Graduate Thesis Or Dissertation

 

Cardiovascular disease risk in adults with mental retardation and Down syndrome Public Deposited

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https://ir.library.oregonstate.edu/concern/graduate_thesis_or_dissertations/q811kq31s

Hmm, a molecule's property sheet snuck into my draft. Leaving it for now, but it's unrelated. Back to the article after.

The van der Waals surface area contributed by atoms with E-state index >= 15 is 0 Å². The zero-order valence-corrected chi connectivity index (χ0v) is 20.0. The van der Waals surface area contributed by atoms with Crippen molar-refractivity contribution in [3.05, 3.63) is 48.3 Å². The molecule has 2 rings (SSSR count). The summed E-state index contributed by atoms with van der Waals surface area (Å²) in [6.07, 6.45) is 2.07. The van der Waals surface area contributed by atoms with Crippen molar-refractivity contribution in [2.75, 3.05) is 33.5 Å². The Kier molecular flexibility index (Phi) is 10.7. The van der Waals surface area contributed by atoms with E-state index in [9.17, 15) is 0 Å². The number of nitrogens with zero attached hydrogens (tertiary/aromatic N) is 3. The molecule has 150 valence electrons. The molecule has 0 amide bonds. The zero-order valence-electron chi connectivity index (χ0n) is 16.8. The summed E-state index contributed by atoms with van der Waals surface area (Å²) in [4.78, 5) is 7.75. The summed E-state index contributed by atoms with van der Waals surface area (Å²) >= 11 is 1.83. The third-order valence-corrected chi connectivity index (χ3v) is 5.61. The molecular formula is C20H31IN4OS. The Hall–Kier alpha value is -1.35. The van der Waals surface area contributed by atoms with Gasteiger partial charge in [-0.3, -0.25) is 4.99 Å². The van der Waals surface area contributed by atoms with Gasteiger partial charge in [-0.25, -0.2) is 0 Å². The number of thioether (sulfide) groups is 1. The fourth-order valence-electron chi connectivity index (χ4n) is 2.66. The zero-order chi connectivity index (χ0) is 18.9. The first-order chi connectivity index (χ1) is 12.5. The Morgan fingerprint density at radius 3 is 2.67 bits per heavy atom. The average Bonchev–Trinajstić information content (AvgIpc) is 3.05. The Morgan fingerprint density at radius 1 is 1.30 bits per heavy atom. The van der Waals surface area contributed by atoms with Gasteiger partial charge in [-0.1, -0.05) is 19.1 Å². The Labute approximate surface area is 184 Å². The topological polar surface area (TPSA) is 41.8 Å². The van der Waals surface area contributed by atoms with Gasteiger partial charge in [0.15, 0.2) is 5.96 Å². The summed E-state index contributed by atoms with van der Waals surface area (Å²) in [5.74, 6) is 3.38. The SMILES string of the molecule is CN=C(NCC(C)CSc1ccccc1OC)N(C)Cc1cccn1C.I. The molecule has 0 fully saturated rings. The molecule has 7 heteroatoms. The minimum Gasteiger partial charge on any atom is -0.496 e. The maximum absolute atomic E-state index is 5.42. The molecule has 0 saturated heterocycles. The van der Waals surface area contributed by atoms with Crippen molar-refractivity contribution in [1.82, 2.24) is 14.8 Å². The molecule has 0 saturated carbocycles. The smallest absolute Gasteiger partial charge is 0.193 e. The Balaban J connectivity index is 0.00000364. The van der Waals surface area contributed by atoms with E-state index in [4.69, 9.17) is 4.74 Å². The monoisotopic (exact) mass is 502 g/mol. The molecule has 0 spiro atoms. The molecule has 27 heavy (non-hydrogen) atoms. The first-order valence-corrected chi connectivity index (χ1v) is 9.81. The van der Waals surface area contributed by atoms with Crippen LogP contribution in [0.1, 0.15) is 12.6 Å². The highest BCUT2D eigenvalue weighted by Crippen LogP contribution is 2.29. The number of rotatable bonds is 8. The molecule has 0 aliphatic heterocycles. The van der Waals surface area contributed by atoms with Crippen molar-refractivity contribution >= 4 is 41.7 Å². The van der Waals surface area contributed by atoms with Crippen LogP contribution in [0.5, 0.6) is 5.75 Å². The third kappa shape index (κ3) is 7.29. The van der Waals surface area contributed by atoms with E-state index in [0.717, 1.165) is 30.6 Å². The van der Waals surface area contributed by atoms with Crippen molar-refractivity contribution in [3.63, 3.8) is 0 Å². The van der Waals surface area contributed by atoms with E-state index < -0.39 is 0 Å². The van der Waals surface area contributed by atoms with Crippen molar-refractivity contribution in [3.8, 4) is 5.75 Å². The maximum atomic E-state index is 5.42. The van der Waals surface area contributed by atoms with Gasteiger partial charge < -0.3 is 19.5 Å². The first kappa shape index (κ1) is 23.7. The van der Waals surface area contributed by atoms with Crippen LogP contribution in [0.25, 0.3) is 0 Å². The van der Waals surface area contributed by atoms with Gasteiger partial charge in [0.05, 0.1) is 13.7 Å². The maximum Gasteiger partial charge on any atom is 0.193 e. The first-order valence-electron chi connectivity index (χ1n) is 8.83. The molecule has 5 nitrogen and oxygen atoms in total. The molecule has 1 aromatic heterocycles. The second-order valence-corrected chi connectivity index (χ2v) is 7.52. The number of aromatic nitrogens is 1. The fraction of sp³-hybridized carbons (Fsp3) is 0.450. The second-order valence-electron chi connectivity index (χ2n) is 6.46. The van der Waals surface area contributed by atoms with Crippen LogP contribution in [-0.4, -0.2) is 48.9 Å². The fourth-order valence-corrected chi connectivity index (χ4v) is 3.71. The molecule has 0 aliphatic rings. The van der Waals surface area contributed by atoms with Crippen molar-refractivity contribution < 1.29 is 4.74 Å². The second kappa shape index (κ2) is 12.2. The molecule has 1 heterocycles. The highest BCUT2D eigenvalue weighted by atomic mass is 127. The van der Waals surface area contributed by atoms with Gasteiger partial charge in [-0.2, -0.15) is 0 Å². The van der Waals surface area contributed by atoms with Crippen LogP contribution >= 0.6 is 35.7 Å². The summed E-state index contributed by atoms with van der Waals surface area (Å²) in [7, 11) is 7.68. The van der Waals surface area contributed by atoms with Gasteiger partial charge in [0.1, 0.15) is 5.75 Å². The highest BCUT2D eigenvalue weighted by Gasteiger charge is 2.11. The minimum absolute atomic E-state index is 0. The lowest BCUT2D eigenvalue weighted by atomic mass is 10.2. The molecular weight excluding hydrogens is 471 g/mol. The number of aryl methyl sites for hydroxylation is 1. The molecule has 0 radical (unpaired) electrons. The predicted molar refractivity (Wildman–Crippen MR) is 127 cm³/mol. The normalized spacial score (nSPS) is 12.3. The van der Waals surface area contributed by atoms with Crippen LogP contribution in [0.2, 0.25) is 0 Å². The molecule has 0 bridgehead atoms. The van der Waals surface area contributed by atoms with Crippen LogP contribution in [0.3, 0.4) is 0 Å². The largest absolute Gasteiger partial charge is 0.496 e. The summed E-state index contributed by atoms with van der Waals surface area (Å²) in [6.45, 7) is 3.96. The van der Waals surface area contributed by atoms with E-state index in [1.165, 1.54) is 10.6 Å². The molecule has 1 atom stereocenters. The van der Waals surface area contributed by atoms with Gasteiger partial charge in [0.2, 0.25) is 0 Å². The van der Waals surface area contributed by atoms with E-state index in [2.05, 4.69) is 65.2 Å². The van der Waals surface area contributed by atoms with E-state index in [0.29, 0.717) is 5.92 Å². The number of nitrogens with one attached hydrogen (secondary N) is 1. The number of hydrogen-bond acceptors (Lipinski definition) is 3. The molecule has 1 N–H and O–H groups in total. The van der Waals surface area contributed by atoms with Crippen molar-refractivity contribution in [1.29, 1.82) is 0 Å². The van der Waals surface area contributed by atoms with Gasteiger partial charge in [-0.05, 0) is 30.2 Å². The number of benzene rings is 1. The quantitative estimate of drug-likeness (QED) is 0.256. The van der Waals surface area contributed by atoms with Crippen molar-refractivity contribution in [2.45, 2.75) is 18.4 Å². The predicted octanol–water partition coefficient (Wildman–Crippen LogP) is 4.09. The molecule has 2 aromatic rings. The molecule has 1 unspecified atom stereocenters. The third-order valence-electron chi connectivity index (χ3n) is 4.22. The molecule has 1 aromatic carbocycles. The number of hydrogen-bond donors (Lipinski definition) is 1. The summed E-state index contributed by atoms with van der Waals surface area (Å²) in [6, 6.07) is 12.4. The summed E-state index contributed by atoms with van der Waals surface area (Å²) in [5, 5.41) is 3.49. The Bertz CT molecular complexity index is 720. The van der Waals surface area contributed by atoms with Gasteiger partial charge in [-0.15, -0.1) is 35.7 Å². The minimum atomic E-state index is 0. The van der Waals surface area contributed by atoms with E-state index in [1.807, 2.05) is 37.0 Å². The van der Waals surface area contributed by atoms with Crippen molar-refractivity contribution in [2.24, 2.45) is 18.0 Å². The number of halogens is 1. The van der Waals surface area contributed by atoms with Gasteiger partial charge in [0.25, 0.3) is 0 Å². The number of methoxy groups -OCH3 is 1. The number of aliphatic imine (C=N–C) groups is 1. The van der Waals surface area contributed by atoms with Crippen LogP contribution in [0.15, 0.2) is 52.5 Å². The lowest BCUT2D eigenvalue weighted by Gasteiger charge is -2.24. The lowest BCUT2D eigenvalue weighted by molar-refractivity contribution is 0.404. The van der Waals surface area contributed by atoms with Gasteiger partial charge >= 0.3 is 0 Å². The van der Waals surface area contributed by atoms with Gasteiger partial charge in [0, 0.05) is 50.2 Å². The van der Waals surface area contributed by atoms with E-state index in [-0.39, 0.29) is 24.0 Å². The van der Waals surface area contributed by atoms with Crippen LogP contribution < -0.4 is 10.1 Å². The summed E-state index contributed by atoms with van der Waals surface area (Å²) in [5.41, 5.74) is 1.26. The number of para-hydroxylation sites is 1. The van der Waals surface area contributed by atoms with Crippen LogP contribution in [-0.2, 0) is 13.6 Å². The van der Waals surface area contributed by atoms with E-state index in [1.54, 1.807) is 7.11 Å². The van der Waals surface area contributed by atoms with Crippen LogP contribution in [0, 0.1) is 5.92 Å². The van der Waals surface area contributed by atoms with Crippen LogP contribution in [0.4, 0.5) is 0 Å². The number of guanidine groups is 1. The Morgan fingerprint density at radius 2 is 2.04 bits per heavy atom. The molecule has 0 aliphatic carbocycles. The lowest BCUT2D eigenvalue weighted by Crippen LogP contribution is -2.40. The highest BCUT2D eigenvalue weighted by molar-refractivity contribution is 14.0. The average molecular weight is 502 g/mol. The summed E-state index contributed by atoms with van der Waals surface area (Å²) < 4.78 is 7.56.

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  • Individuals with Down syndrome (DS) have less atherosclerosis than others with and without mental retardation (MR). Why individuals with DS do not develop atherosclerosis similarly to others is not known. The insulin resistance syndrome (IRS), a common neuroendocrine disorder underlying cardiovascular disease, has not been investigated in adults with DS to determine if adults with DS possess a more protective CVD risk factor profile than other adults with MR. The CVD risk factor components of the IRS were measured in 145 adults with mild MR (N=70) and DS (N=75) who reside in community settings. The overall mean values for the CVD risk factors were relatively high for all participants, especially for women with MIR, who on average showed evidence of fasting hyperinsulinemia, abdominal obesity, and low high-density lipoprotein cholesterol. After adjusting for age, smoking status, residence type, and medication use, women with DS had lower fasting glucose, resting blood pressure, and abdominal fat than women with IVIR, indicating that women with DS may be somewhat protected against CVD due to lower IRS risk factors as compared to women with MR. Adults with MR with abdominal obesity were approximately 2-10 times more likely than adults with MR without abdominal obesity to have hyperinsulinemia, borderline high triglycerides, low HDL cholesterol and borderline hypertension (P<0.05). Furthermore, the associations between abdominal obesity and elevated risk factors were independent of age, gender,presence of Down syndrome, smoking behavior, and medication use. Screening for abdominal obesity using simple anthropometric measures may be a cost-effective way to identify individuals with 1VIR with an intermediate to high risk for a future CVD event. Adults with MR who participated in the recommended frequency (>5 bouts week) of moderate to vigorous physical activity or who consumed a below average dietary fat intake (<35%) were approximately one third as likely to have hyperinsulinemia and abdominal obesity than adults with who participated in physical activity less than 5 times week or who consumed more than 35% of their total caloric intake from fats (P<0.05). Increasing physical activity and reducing dietary fat may help lower the risk for a future CVD event in adults with MR.
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